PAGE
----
Our annual review of the 529 college-savings industry.
Editor's note: We've updated our best and worst "529 Travel Guide" map from the Summer 2008 issue of Morningstar Advisor magazine to reflect this year's picks. This map tracks every plan listed since 2004; the plans that have landed on the best lists are still deserving of investors' money, while some on the worst list have improved. Other plans have closed or are now defunct.
It's a dismal scenario: As college tuition continues to shoot up at an alarming rate, investors brave enough to open their 529 college-savings account statements have likely seen a precipitous drop in assets.
In the past, we've been able to laud the 529 industry for lowering fees, improving investment options, and closing down poorly structured plans. Unfortunately, the past year hasn't been so rosy in the college-savings universe. Several plans had maintained too-aggressive asset allocations for students nearing or in college, while other plans were hamstrung by their allegiances to floundering investment options.
A Major Player Stumbles
OppenheimerFunds is the poster child for how badly some 529 players went awry in 2008. Over the past few years, the company had firmly established itself in the 529 college-savings universe. The firm currently manages nine separate college-savings plans, both advisor- and direct-sold, in five states. Unfortunately, all of those plans had exposure to one of the worst bond-fund blowups in 2008. Oppenheimer Core Bond
In fact, one of those nine Oppenheimer-managed plans, Illinois' direct-sold Bright Start College Savings Plan, made our best list last year. The previously named "Active Portfolios" were caught up in Oppenheimer's fixed-income fiasco. The losses were so unprecedented that in mid-January 2009 Illinois' State Treasurer Alexi Giannoulias indicated that he was preparing to file a lawsuit against OppenheimerFunds. At the same time, the state also reacted by no longer offering the three troubled Oppenheimer fixed-income products, but existing shareholder money is still tied up in them. All told, the plan still holds plenty of appeal; its untainted "Index Portfolios" are still the cheapest nationally available Vanguard options.
The worst part for investors in these plans is that the Oppenheimer portfolios positioned closest to college were the ones holding the largest positions in these bond funds. Thus, even though fixed-income investments are typically considered more conservative than equities, the plans' bond options didn't provide the ballast that one might have expected--far from it. For example, Texas' direct-sold College Savings Plan's "Blended Age-Based 15 - 17 Years Portfolio," which had half its assets in Core Bond, fell nearly 30% in 2008, compared with less than half that amount at many peers in a similar age-band. A similar pattern of losses can be found in the same age band at nearly every Oppenheimer-managed 529 plan.
Risky Age-Based Options
Unfortunately, the Oppenheimer-managed plans weren't the only ones with problematic age-based options. Age-based options are designed to transition from mostly equities in a younger child's account to more conservative investments--bonds and cash--as the beneficiary approaches college. There's not a strong consensus on the exact amount of stocks, bonds, and cash to hold for a particular time horizon, but it's clear to us that some plans didn't move out of equities fast enough and were courting far too much risk given that they were geared toward students getting close to matriculation. After all, most students deplete their 529 assets in the space of four years, leaving little time to recover from a serious market downturn like 2008's.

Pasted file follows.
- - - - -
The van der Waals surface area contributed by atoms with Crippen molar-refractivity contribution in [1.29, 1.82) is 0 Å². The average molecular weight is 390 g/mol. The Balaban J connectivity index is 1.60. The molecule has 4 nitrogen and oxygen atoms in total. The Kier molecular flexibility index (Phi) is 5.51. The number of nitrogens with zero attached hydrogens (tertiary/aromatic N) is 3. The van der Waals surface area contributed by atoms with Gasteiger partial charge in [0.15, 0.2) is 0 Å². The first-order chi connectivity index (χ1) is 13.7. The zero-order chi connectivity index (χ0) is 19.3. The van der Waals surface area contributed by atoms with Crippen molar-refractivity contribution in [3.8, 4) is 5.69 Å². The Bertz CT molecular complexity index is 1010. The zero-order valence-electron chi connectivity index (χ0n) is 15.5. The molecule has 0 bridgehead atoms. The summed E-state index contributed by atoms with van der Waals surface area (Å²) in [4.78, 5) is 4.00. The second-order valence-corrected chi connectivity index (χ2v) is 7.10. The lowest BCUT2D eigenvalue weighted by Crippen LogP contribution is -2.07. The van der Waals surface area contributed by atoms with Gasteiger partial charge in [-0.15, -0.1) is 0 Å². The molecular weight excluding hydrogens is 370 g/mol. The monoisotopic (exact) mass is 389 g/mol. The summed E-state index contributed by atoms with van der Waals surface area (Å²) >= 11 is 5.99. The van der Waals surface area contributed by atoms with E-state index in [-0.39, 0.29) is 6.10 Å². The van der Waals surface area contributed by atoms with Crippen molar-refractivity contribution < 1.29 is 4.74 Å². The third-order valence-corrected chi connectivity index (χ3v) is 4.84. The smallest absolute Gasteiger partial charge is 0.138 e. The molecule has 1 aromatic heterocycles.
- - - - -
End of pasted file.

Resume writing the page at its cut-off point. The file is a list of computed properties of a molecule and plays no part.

The most striking example of an overly aggressive asset allocation comes from one of Utah's five age-based options. That plan's "S&P and Bonds" age-based option stashes 65% of assets in equities for a college-enrolled beneficiary. This is dangerously bold, in our opinion. It's important to note, however, that this best-in-class plan features four other age-based options with much more sensible structures.
An overly aggressive asset-allocation framework becomes a more serious issue when investors are offered only a single age-based choice. For example, Oregon's OppenheimerFunds 529 Plan has just one age-based option, and until March 30, 2009, the plan's "1-3 Years to College" portfolio had 40% devoted to equities, with more than 5% in foreign stocks. Additionally, New Jersey's direct-sold plan has just one age-based option that can have as much as 35% in equities--including up to 12% in international and 6% in smaller-cap fare--for a beneficiary already enrolled in college. The critical lesson for investors is to pay particular attention to the latter stages of a plan's age-based option, and be sure you are comfortable with the risk your plan is taking.
The terrible performance of some 529 plans in 2008 clearly illustrates that, now more than ever, investors can't afford to invest in anything but best-of-breed college-savings plans.
To arrive at our annual list of the best and worst 529 plans, we've combed piles of 100-plus page plan documents, talked with several plan sponsors and used our own tools to evaluate these plans. There's an enormous amount of data to review, but the critical features we focus on are asset-allocation schemes, fees, flexibility, and the overall quality of the underlying investments.